By Roy Ascott
The art of the latter part of this century has found much metaphorical and practical value in cybernetics. This is especially so in the case of art involving interactive media, an art in which the viewer is empowered to participate in the creative systems which the artist initiates. Similarly potent are the metaphors of physics, not least that of the wormhole. Wormholes tunnel through quantum foam. Tunnelling through what might be called "datafoam" from one hyperlinked layer to another, shooting the wormholes from one telepresence to another, from one website to another, is just precisely what we do as artists working in the post-biological culture. We wormhole in the brain as we search for new associations, new connections, new meanings, in a kind of cognitive tunnelling. The telematic culture weaves its global webs so densely that tunnelling between disparate sites, a kind of worldwide wormholing, is an inevitable consequence.
Just as the electronics revolution, which led from telecommunications to the computer, is now taking place in the human brain and extending our conception of mind, so the mind is spilling out into the world, conferring intelligence on more and more parts of the built environment.. We are moving towards a culture of bioelectronics, of intelligent architecture and the self-organising,and eventually no doubt, self-aware systems of artificial life. We have entered the noetic domain, and consciousness is at the top of our agenda.
Electronic art is becoming bio-electronic art, just as the primary element of its practice, the microchip is becoming the molecular bio chip. We are moving towards the spiritual in art in ways that Kandinsky could hardly have imagined, such that telepresence will be accompanied by teleprescience, and cybernetic systems will integrate with psychic systems, mutating into what could be called psi-bernetics.
Isao Karube of Tokyo University asserts that the inner energy "Ki" developed in the esoteric discipline Kiko-jutsu might possibly be measured by a sensor, perhaps a quantum wave sensor that works on a completely new theoretical basis. As he sees it, "now that people's attention is turning towards the inner world, in the developed countries where materialism has reached saturation point, the future of electronics depends on the problem of what sort of approach to take towards the brain, the neurons, and the mind". In Britain, Roger Penrose is arguing that the mechanism for consciousness involves quantum gravitational phenomena, acting through microtubules in neurons. At Qinghan University in Peking, research into "qigong" seeks to apply extra sensory perception, X-ray vision and telekinesis to the control of molecular structure, to horticulture , medicine and the exploration of space.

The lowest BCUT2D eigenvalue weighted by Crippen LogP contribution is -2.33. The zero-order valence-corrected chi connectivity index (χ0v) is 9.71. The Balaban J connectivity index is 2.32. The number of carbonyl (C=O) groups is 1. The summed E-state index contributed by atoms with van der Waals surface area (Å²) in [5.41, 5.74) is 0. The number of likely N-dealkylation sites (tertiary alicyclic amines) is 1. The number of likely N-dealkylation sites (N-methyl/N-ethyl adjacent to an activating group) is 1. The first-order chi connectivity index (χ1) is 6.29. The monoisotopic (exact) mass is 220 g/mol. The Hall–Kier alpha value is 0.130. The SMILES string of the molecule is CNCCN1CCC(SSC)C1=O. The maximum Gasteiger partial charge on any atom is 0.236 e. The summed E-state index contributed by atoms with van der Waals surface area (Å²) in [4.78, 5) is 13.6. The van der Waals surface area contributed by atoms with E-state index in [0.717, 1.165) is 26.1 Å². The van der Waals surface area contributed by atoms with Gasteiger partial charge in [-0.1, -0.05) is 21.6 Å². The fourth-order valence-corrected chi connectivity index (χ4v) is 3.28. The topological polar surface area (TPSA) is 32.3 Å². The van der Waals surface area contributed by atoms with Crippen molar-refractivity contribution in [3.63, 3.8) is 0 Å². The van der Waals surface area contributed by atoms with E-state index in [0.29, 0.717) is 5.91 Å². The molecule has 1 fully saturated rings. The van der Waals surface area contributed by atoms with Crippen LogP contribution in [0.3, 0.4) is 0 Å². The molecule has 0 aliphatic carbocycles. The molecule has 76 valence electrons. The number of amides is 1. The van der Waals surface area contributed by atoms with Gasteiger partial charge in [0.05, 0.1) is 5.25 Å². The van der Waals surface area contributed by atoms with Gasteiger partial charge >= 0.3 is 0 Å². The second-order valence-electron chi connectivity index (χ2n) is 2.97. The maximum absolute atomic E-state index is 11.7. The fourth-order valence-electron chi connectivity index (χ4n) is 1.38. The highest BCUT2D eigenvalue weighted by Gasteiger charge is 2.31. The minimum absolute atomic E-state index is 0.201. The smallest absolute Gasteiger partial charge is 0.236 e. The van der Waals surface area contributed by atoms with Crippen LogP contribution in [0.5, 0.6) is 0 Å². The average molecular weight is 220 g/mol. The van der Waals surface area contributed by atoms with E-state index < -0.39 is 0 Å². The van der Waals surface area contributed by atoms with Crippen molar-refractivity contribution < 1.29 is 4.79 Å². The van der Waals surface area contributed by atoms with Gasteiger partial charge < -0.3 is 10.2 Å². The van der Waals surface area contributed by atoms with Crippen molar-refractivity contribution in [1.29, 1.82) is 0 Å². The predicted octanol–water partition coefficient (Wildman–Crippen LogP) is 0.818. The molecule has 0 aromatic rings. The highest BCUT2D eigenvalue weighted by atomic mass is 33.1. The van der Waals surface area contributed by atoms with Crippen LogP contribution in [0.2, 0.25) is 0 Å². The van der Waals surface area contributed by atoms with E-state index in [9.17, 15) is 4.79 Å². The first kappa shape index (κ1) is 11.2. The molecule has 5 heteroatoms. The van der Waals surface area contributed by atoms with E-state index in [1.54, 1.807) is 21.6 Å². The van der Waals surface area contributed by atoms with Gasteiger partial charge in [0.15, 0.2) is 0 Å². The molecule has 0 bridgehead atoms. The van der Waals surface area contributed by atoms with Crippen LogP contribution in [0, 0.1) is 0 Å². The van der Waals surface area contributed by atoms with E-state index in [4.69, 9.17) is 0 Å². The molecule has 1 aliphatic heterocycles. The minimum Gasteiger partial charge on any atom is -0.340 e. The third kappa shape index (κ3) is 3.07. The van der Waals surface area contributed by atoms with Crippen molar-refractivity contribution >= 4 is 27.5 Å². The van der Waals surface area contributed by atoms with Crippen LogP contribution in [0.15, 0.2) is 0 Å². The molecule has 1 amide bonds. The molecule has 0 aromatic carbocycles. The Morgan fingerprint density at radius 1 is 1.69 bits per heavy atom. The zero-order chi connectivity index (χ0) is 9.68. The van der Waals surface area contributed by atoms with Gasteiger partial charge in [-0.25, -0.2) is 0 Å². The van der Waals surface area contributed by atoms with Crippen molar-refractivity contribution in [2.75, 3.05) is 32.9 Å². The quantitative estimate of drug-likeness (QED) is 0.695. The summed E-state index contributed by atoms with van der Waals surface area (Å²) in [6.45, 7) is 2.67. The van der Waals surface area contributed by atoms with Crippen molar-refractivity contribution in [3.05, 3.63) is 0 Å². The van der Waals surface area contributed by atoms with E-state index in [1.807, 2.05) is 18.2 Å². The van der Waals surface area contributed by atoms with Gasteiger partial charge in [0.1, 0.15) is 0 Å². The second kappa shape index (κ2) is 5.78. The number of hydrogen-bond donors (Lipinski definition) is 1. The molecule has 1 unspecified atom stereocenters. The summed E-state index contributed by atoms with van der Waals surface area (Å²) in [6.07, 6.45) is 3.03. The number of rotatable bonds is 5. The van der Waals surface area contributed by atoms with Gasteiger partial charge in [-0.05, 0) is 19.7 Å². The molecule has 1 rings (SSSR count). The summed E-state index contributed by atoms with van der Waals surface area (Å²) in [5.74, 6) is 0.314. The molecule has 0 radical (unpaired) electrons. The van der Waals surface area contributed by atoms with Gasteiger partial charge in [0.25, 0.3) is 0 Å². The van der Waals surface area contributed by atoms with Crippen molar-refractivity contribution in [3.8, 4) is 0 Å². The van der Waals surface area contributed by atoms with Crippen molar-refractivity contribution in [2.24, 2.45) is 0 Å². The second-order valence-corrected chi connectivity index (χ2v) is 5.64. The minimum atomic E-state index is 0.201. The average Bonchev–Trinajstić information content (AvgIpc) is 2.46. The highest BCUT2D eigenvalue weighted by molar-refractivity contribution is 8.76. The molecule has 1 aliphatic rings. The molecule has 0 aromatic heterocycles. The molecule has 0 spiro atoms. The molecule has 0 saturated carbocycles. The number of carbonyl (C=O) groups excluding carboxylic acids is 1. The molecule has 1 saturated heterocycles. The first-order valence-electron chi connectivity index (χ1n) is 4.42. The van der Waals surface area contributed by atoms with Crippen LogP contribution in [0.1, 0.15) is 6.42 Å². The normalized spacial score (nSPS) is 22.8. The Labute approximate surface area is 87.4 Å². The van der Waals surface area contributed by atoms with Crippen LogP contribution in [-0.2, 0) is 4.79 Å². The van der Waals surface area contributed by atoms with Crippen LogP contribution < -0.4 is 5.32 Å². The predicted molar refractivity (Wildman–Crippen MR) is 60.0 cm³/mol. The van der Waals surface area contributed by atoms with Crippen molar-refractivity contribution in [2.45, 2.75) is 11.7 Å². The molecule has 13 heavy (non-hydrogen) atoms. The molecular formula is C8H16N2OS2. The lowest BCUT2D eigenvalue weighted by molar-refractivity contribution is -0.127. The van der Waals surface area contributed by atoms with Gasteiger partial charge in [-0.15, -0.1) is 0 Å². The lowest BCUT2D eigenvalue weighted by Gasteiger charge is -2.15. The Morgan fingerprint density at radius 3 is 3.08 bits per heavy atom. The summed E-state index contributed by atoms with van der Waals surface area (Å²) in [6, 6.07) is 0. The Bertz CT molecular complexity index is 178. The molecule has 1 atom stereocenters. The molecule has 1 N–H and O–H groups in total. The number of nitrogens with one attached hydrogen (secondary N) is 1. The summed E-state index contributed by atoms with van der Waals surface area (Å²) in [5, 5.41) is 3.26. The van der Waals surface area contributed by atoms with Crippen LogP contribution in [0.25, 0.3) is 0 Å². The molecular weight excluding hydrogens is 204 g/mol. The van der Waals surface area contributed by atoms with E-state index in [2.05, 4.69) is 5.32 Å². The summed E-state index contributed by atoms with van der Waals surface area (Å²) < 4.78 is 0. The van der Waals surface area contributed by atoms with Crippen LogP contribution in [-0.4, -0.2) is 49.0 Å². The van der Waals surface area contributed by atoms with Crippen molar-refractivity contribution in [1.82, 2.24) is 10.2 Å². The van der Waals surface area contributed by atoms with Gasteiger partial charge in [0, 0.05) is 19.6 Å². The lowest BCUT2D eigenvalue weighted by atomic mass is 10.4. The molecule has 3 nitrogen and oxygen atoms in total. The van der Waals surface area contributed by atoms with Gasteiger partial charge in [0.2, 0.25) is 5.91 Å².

The emerging human faculty of "cyberception" is enabling us to enter into both inner and outer worlds more deeply than our unaided natural senses hitherto permitted. The emergence of Paranature - with its symbiosis of mind, technology and artificial/living systems - confers upon us a great responsibility for the kind of worlds we construct. The artist, after being suspended for the last thirty years in a state of post-modern moral weightlessness , is now subject to the gravity of ethics, and must find new values and a new morality .
The artist can play a useful part in this, leading us through art to the collective intelligence of the hypercortex, the distributed mind of the telematic domain. The hypercortex calls for the recognition of a hyperbody and the housing of the hyperbody, a new kind of body politic, calls for an intelligent architecture.
The wormhole, in the fullness of its metaphorical reach, identifies the next great challenge for urban design and the ways we might relate to our new view of nature, paranature. With the advent of smart materials and self-regulating systems promising the emergence of an intelligent architecture, urban design is becoming cyburban design, and it is there in the cyburbs that we shall need to be able to wormhole effortlessly between real and virtual locations, meeting with real bodies and telepresences in the same continuum.
The city must gather up its suburbs, dislocate its centre, redesignate and redistribute its functional parts. If Architecture cannot respond radically to the advent of smart materials, intelligent systems, and nano-engineering, then we shall be unable to realise the vision of a sensuous city to complement our post-biological condition. How then shall we accommodate the technology of consciousness, house the cybernaut, service the telemadic traveller, or farm artificial life? In this respect it is not simply cyburban design which is on the line but our own bionic evolution.
Once the interface moves into the brain, once electronic sensors routinely utilise biological elements, once semiconductor devices use living micro-organisms, the artificial neural networks will join with our own biological neural networks into a seamless cognitive whole. The artist's role is to apply his advanced cyberception to the emerging paranatural mind.